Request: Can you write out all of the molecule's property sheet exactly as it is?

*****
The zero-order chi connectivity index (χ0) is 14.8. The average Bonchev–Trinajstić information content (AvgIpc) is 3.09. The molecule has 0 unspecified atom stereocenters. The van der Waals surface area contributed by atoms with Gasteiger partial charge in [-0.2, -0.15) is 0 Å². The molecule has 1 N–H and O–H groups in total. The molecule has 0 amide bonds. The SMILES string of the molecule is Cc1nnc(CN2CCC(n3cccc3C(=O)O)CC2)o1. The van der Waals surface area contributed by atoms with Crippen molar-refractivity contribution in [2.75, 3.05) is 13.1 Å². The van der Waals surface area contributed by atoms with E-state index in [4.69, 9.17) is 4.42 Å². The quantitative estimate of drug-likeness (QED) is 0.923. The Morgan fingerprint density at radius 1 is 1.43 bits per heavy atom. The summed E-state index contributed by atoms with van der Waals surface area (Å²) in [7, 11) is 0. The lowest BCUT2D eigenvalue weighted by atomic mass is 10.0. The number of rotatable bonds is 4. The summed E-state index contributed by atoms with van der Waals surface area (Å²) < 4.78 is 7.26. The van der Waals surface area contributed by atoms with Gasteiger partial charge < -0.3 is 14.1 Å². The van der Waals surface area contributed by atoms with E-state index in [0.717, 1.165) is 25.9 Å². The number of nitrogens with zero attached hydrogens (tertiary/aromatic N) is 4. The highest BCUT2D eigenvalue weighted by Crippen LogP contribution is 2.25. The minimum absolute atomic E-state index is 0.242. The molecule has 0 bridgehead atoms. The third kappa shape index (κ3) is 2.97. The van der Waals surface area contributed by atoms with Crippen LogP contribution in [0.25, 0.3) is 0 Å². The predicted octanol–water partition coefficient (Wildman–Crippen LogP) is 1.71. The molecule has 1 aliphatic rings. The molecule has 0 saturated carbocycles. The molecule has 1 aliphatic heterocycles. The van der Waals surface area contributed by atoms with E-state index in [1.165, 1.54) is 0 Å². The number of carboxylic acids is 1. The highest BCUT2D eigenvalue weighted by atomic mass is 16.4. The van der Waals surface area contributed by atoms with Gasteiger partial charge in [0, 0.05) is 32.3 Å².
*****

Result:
The zero-order chi connectivity index (χ0) is 14.8. The average Bonchev–Trinajstić information content (AvgIpc) is 3.09. The molecule has 0 unspecified atom stereocenters. The van der Waals surface area contributed by atoms with Gasteiger partial charge in [-0.2, -0.15) is 0 Å². The molecule has 1 N–H and O–H groups in total. The molecule has 0 amide bonds. The SMILES string of the molecule is Cc1nnc(CN2CCC(n3cccc3C(=O)O)CC2)o1. The van der Waals surface area contributed by atoms with Crippen molar-refractivity contribution in [2.75, 3.05) is 13.1 Å². The van der Waals surface area contributed by atoms with E-state index in [4.69, 9.17) is 4.42 Å². The quantitative estimate of drug-likeness (QED) is 0.923. The Morgan fingerprint density at radius 1 is 1.43 bits per heavy atom. The summed E-state index contributed by atoms with van der Waals surface area (Å²) in [7, 11) is 0. The lowest BCUT2D eigenvalue weighted by atomic mass is 10.0. The number of rotatable bonds is 4. The summed E-state index contributed by atoms with van der Waals surface area (Å²) < 4.78 is 7.26. The van der Waals surface area contributed by atoms with Gasteiger partial charge < -0.3 is 14.1 Å². The van der Waals surface area contributed by atoms with E-state index in [0.717, 1.165) is 25.9 Å². The number of nitrogens with zero attached hydrogens (tertiary/aromatic N) is 4. The highest BCUT2D eigenvalue weighted by Crippen LogP contribution is 2.25. The minimum absolute atomic E-state index is 0.242. The molecule has 0 bridgehead atoms. The third kappa shape index (κ3) is 2.97. The van der Waals surface area contributed by atoms with Crippen LogP contribution in [0.25, 0.3) is 0 Å². The predicted octanol–water partition coefficient (Wildman–Crippen LogP) is 1.71. The molecule has 1 aliphatic rings. The molecule has 0 saturated carbocycles. The molecule has 1 aliphatic heterocycles. The van der Waals surface area contributed by atoms with E-state index in [1.165, 1.54) is 0 Å². The number of carboxylic acids is 1. The highest BCUT2D eigenvalue weighted by atomic mass is 16.4. The van der Waals surface area contributed by atoms with Gasteiger partial charge in [0, 0.05) is 32.3 Å².